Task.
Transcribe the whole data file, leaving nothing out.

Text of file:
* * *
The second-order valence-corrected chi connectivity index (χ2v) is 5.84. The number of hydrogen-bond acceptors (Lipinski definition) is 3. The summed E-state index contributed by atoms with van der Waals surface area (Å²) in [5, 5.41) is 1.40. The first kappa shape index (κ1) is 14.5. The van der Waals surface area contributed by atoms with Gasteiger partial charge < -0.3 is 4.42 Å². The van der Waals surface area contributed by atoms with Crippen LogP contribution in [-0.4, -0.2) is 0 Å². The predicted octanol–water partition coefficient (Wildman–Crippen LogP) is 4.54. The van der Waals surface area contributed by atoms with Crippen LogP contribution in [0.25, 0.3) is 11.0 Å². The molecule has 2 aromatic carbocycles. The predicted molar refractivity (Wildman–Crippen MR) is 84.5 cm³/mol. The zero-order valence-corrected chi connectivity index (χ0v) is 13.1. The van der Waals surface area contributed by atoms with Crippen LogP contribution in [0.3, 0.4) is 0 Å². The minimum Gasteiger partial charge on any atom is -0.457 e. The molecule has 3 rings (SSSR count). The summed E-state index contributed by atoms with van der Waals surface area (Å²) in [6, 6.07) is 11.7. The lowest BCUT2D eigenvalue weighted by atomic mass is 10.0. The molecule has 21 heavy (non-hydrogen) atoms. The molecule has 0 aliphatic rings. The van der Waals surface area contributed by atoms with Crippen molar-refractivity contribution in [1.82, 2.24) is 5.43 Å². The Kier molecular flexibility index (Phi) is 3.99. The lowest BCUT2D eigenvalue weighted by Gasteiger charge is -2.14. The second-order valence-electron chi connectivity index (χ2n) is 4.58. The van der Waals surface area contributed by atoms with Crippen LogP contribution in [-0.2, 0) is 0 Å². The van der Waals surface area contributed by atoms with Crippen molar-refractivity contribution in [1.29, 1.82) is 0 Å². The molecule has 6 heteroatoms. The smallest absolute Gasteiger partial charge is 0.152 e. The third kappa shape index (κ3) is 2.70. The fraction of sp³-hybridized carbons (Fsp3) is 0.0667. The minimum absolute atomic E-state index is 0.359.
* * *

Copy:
The second-order valence-corrected chi connectivity index (χ2v) is 5.84. The number of hydrogen-bond acceptors (Lipinski definition) is 3. The summed E-state index contributed by atoms with van der Waals surface area (Å²) in [5, 5.41) is 1.40. The first kappa shape index (κ1) is 14.5. The van der Waals surface area contributed by atoms with Gasteiger partial charge < -0.3 is 4.42 Å². The van der Waals surface area contributed by atoms with Crippen LogP contribution in [-0.4, -0.2) is 0 Å². The predicted octanol–water partition coefficient (Wildman–Crippen LogP) is 4.54. The van der Waals surface area contributed by atoms with Crippen LogP contribution in [0.25, 0.3) is 11.0 Å². The molecule has 2 aromatic carbocycles. The predicted molar refractivity (Wildman–Crippen MR) is 84.5 cm³/mol. The zero-order valence-corrected chi connectivity index (χ0v) is 13.1. The van der Waals surface area contributed by atoms with Crippen LogP contribution in [0.3, 0.4) is 0 Å². The minimum Gasteiger partial charge on any atom is -0.457 e. The molecule has 3 rings (SSSR count). The summed E-state index contributed by atoms with van der Waals surface area (Å²) in [6, 6.07) is 11.7. The lowest BCUT2D eigenvalue weighted by atomic mass is 10.0. The molecule has 21 heavy (non-hydrogen) atoms. The molecule has 0 aliphatic rings. The van der Waals surface area contributed by atoms with Crippen molar-refractivity contribution in [1.82, 2.24) is 5.43 Å². The Kier molecular flexibility index (Phi) is 3.99. The lowest BCUT2D eigenvalue weighted by Gasteiger charge is -2.14. The second-order valence-electron chi connectivity index (χ2n) is 4.58. The van der Waals surface area contributed by atoms with Crippen LogP contribution in [-0.2, 0) is 0 Å². The van der Waals surface area contributed by atoms with Crippen molar-refractivity contribution in [1.29, 1.82) is 0 Å². The molecule has 6 heteroatoms. The smallest absolute Gasteiger partial charge is 0.152 e. The third kappa shape index (κ3) is 2.70. The fraction of sp³-hybridized carbons (Fsp3) is 0.0667. The minimum absolute atomic E-state index is 0.359.